The new organic composite material is stretchable in two dimensions. Photo: Thor Balkhed.
The new organic composite material is stretchable in two dimensions. Photo: Thor Balkhed.

Researchers at the Laboratory of Organic Electronics at Linköping University in Sweden have developed an organic composite material with unique abilities – not only is it soft and stretchable, but it also has a high electrical conductivity and good thermoelectric properties. This makes it ideal for many wearable applications. Together with colleagues from Belgium, New Zealand and California, the researchers report their work in a paper in Nature Communications.

To produce the organic composite material, Nara Kim, postdoc and principal research engineer in the Laboratory of Organic Electronics, combined three materials: the conducting polymer PEDOT:PSS; a water-soluble polyurethane rubber; and an ionic liquid. The PEDOT:PSS gives the composite material thermoelectric properties, the rubber provides elasticity and the ionic liquid ensures softness.

Kim carried out this work under the leadership of Xavier Crispin and Klas Tybrandt, both at the Laboratory of Organic Electronics. "Xavier Crispin is a pioneer in organic thermoelectric materials, Klas Tybrandt is an expert in soft electronic materials, and I contribute my knowledge of organic composites," Kim explains. "We came up with the idea for the new material together."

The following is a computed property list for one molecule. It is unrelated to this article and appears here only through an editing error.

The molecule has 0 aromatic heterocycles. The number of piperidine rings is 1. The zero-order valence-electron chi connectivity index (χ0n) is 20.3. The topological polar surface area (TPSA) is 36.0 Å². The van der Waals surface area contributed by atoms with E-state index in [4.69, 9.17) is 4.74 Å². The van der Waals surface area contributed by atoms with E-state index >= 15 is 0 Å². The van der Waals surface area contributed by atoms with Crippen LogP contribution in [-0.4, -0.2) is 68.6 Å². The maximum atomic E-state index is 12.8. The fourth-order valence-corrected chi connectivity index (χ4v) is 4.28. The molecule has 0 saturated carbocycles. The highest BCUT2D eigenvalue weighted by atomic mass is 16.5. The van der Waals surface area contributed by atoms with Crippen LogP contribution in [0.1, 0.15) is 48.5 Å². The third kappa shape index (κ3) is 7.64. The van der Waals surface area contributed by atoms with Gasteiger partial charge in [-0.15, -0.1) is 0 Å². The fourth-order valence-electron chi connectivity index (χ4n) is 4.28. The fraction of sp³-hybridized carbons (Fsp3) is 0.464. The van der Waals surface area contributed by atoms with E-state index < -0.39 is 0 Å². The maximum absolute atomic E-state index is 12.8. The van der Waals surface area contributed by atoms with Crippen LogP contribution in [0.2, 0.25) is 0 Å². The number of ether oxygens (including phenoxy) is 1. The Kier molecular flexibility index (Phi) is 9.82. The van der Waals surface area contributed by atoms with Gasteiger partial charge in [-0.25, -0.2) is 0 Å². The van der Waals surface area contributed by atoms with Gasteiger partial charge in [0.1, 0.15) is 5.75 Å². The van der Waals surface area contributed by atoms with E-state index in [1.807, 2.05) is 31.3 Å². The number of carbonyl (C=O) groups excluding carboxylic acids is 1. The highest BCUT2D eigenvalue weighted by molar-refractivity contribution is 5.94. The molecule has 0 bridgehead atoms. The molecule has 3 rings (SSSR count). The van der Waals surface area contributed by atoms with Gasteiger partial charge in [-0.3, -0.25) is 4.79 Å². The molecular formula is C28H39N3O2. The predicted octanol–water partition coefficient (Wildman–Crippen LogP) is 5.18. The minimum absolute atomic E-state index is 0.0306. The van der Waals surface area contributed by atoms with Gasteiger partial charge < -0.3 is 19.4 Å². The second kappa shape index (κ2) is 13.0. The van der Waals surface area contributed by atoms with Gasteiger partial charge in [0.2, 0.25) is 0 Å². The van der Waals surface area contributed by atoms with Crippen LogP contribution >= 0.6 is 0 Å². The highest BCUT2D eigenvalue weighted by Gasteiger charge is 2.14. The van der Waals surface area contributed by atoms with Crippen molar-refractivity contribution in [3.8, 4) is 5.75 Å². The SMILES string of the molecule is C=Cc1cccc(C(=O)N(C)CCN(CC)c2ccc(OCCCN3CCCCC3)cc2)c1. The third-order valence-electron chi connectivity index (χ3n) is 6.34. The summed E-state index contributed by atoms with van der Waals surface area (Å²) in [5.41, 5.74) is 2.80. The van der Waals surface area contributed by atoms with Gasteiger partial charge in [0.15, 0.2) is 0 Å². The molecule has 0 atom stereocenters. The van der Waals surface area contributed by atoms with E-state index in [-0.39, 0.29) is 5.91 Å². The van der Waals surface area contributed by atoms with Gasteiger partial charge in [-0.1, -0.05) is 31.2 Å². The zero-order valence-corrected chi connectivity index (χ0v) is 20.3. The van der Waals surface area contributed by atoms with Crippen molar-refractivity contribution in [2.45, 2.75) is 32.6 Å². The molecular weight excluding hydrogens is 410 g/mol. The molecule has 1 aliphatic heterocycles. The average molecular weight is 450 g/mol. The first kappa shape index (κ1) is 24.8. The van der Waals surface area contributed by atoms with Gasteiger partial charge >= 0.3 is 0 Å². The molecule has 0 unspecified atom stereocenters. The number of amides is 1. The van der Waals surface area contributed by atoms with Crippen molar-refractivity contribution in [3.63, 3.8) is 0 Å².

PEDOT:PSS is the most common conducting polymer and is used in many applications, not least due to its good thermoelectric properties. But thick polymer film is too hard and brittle to be successfully integrated into wearable electronics.

"Our material is 100 times softer and 100 times more stretchable than PEDOT:PSS", says Tybrandt, who leads the group of Soft Electronics at the Laboratory of Organic Electronics. "The ability to control the structure of the material both at the nanoscale and the microscale allows us to combine the excellent properties of the different materials in a composite."

The new composite is also printable. "The composite was formulated by water-based solution blending and it can be printed onto various surfaces. When the surface flexes or folds, the composite follows the motion. And the process to manufacture the composite is cheap and environmentally friendly," says Kim.

The researchers envisage a huge range of new possibilities for using this approach to create soft and elastic organic conducting materials. "There are many ionic liquids, conducting polymers and traditional elastomers that can be combined to give new nanocomposites for many applications, such as thermoelectric generators, supercapacitors, batteries, sensors, and in wearable and implantable applications that require thick, elastic and electrically conducting materials," says Crispin.

This story is adapted from material from Linköping University, with editorial changes made by Materials Today. The views expressed in this article do not necessarily represent those of Elsevier. Link to original source.